However it is nigh impossible to juxtapose or categorize the position of the Karta with that of a manager[5] of property or to establish a mere principal-agent relationship between the Karta and the family members. In addition to these, neither can the position of the Karta be understood as one of the trustees of the family property, thus by extension the Karta does not have an inherent responsibility of  having accountability to the rest of the family members. That responsibility emerging only upon being questioned so or when there is an element of fraud in regard to the family’s holdings.

The Karta thus posits oneself as the supreme head of the family while simultaneously serving as the custodian of family property, to be utilized in the interests of the family members[6]. The attempt in discerning the position of the Karta was to have  brief idea about the almost omnipotent/ autocratic position that the Karta occupies. Furthermore contending with the subject matter of the paper i.e. the Karta’s power of alienation ( with specific focus on alienation carried out for the purpose of benefit of estate and the meaning behind the same).


The term alienation in the context of the discussion regarding the Hindu Family entails the transference of Joint family property for value , thus by extension binding the interest of both the adult and minor coparceners provided it is done in the presence of certain condition. Now before one engages with the aforementioned conditions, some of the entities who can carry out alienation are follows: The Karta, Father, Any Coparcener, Sole surviving coparcener and manager of the property.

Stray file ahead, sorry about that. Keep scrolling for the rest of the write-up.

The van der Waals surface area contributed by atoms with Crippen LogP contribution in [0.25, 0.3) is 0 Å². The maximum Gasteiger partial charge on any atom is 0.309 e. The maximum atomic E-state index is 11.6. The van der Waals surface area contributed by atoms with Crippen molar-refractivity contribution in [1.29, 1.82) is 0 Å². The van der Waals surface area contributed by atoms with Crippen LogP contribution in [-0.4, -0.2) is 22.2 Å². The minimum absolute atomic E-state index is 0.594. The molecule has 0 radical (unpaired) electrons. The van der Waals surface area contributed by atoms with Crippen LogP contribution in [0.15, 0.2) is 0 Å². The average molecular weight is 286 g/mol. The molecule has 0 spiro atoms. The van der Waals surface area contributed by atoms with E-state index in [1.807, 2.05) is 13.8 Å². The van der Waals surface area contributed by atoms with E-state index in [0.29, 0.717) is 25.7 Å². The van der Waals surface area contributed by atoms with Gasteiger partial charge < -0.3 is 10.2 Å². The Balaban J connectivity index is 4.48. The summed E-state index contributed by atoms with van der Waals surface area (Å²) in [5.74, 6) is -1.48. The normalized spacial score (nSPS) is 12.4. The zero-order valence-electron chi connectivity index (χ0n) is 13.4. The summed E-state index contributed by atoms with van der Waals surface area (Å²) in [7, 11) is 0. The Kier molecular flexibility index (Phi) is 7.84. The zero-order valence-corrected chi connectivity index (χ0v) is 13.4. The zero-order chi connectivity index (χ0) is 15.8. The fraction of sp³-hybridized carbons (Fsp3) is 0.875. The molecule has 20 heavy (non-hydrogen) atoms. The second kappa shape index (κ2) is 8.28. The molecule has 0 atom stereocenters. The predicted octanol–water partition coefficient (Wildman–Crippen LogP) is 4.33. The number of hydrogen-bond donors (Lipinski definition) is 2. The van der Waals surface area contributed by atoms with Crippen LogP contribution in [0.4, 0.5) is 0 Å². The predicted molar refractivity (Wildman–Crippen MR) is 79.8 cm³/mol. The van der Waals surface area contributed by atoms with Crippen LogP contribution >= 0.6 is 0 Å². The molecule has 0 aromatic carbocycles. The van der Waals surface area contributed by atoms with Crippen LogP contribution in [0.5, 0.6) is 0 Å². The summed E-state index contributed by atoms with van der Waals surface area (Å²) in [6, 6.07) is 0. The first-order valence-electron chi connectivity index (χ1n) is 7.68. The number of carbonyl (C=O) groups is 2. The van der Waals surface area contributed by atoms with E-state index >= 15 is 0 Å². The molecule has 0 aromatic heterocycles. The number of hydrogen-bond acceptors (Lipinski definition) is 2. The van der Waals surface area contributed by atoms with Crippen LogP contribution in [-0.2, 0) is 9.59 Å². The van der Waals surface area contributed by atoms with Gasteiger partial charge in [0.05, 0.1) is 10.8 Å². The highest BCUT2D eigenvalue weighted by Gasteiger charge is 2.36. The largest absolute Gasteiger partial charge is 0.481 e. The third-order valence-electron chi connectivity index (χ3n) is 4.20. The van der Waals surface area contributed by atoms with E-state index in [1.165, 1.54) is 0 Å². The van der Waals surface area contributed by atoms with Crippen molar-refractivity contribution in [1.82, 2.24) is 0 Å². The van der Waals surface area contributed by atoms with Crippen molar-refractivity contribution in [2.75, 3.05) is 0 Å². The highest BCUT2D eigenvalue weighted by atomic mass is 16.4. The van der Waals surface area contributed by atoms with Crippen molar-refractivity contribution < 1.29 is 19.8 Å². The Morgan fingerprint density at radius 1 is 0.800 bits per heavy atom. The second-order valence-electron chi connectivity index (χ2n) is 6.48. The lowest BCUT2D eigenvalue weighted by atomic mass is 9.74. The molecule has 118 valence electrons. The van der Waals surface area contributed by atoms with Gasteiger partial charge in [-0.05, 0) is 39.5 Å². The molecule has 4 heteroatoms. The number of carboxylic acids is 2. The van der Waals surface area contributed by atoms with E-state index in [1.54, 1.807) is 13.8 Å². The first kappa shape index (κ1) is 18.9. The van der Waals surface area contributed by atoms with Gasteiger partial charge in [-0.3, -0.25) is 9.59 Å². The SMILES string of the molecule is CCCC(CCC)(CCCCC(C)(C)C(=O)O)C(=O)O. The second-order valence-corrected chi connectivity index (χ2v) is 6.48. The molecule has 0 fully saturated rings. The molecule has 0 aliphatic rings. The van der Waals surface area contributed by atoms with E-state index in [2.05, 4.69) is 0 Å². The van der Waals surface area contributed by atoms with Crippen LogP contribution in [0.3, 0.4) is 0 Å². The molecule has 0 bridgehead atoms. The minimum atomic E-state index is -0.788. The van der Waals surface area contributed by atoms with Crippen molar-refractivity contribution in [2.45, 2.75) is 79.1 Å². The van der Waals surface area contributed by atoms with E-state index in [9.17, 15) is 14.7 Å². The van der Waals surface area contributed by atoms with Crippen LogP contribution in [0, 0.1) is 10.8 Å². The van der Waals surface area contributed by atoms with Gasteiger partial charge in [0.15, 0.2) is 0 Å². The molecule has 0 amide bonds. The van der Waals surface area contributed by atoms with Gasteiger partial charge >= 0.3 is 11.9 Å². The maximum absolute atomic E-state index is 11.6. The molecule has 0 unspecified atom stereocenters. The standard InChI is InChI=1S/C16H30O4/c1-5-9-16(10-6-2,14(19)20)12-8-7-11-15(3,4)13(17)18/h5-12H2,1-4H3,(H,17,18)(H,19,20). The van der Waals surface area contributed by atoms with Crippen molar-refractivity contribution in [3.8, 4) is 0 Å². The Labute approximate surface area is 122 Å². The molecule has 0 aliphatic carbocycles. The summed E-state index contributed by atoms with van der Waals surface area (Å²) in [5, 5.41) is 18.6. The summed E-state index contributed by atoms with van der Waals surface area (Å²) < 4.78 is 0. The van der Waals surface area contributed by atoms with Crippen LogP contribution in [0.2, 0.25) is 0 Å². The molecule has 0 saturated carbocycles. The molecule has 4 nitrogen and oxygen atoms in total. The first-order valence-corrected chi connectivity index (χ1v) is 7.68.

For the purposes of this paper our focus will be on the Karta’s power of alienation. Now the powers of alienation as conferred to the above mentioned act on the fulfillment of certain conditions. While the standard position as such entailed that no single coparcener could alienate the property, the Dharmashastra  in certain circumstances allowed for one coparcener to alienate the property.

Furthermore the Vijayneshwara school laid down a trifocal basis for alienation of property by the karta. They are the following, Apatkale[7], it entails the alienation of the Joint Family property in extremely exigent circumstances such as famine, epidemic. However that as a basis has been extended upon in the modern iteration of law[8]. The second criterion being Kutumbarthe which entails alienation carried out for the sake of the family property. The last aspect contending with indispensible duties such as charitable, pious purposes. The Vijayneshwara in regard to this specific aspect mentions one example which is the Dharmarthe i.e. the obsequies of the father such shradha, upanayana amongst others.